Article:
Northrop Grumman locks onto Air Force targeting system deal

The Air Force has Northrop Grumman Corp. seeing stars.

Northrop Grumman has won a five-year, $532 million contract for the Joint Surveillance Target Attack Radar System Improvement Program, called Joint Stars. The defense contractor will design systems and improvements for the E-8C Joint Stars fleet of aircraft, which has advanced airborne ground-surveillance, targeting and battle-management systems.

E-8C Joint Stars detects, classifies, tracks and targets hostile ground movements and transmits real-time information through secure data links with Air Force and Army command posts.

The contract covers the engineering, design, development, integration, testing and delivery of enhancements and upgrades to the Joint Stars fleet. It also includes technical orders, support equipment, initial spares and the training and procurement of production and support-system retrofit kits and documentation.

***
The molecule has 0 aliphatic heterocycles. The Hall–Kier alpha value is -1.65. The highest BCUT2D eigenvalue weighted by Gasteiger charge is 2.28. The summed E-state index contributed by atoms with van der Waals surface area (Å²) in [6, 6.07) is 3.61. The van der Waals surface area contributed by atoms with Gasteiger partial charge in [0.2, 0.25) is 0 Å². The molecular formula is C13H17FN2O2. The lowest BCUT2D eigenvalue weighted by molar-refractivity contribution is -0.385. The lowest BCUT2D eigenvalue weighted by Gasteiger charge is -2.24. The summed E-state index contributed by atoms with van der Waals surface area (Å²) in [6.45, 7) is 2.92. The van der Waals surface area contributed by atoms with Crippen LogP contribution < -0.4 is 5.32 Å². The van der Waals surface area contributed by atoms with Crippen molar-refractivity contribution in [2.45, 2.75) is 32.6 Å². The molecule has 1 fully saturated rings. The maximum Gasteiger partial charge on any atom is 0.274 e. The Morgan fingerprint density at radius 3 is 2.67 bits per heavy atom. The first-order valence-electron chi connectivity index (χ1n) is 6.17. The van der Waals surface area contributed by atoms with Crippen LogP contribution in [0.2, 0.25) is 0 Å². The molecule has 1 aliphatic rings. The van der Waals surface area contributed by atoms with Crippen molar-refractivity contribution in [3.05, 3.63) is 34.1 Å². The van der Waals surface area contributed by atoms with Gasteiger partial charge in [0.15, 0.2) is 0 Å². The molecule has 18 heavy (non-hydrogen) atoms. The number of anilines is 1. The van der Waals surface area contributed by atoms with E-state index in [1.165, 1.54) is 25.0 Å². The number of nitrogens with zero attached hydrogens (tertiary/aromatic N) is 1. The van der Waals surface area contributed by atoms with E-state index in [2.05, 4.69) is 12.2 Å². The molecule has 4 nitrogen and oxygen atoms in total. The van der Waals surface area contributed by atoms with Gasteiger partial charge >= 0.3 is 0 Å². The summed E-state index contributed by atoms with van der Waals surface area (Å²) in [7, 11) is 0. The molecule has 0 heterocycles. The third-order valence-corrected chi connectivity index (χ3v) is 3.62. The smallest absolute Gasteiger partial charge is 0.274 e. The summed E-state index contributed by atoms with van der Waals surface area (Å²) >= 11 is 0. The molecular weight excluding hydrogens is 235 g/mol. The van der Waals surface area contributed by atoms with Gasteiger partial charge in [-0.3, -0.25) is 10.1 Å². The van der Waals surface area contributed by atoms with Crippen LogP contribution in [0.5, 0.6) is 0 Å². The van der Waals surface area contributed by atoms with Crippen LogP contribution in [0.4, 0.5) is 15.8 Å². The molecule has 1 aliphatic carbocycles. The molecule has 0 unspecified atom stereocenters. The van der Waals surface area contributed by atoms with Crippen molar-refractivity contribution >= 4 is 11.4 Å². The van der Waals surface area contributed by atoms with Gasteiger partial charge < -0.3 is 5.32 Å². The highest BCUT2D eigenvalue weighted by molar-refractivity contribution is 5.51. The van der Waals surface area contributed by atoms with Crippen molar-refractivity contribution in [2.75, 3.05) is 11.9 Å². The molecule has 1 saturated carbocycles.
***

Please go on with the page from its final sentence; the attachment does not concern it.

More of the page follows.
All Joint Stars aircraft are assigned to the Georgia Air National Guard's 116th Air Control Wing at Robins Air Force Base, Warner Robins, Ga. The wing consists of active-duty Air Force, Army and Air National Guard personnel.

Northrop Grumman of Los Angeles employs more than 125,000 workers and had 2004 revenue of about $29.9 billion. The company is No. 2 on Washington Technology's 2005 Top 100 list of federal prime contractors.

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